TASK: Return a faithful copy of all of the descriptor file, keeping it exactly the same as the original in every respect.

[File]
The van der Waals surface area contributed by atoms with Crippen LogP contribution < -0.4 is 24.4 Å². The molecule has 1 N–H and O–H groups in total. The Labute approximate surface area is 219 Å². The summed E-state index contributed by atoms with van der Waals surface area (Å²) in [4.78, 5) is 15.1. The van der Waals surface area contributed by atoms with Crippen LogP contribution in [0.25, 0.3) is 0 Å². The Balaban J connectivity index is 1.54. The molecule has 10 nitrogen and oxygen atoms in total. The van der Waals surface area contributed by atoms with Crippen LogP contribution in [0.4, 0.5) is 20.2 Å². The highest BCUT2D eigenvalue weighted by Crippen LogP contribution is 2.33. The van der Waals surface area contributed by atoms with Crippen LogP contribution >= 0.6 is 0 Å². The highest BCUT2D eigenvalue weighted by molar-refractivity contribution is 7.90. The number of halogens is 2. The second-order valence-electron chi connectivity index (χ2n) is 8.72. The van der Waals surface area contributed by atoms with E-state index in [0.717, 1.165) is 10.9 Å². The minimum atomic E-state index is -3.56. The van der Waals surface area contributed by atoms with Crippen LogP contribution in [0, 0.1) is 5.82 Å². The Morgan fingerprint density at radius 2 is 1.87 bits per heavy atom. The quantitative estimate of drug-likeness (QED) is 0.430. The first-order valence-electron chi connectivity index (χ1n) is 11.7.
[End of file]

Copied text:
The van der Waals surface area contributed by atoms with Crippen LogP contribution < -0.4 is 24.4 Å². The molecule has 1 N–H and O–H groups in total. The Labute approximate surface area is 219 Å². The summed E-state index contributed by atoms with van der Waals surface area (Å²) in [4.78, 5) is 15.1. The van der Waals surface area contributed by atoms with Crippen LogP contribution in [0.25, 0.3) is 0 Å². The Balaban J connectivity index is 1.54. The molecule has 10 nitrogen and oxygen atoms in total. The van der Waals surface area contributed by atoms with Crippen LogP contribution in [0.4, 0.5) is 20.2 Å². The highest BCUT2D eigenvalue weighted by Crippen LogP contribution is 2.33. The van der Waals surface area contributed by atoms with Crippen LogP contribution >= 0.6 is 0 Å². The highest BCUT2D eigenvalue weighted by molar-refractivity contribution is 7.90. The number of halogens is 2. The second-order valence-electron chi connectivity index (χ2n) is 8.72. The van der Waals surface area contributed by atoms with E-state index in [0.717, 1.165) is 10.9 Å². The minimum atomic E-state index is -3.56. The van der Waals surface area contributed by atoms with Crippen LogP contribution in [0, 0.1) is 5.82 Å². The Morgan fingerprint density at radius 2 is 1.87 bits per heavy atom. The quantitative estimate of drug-likeness (QED) is 0.430. The first-order valence-electron chi connectivity index (χ1n) is 11.7.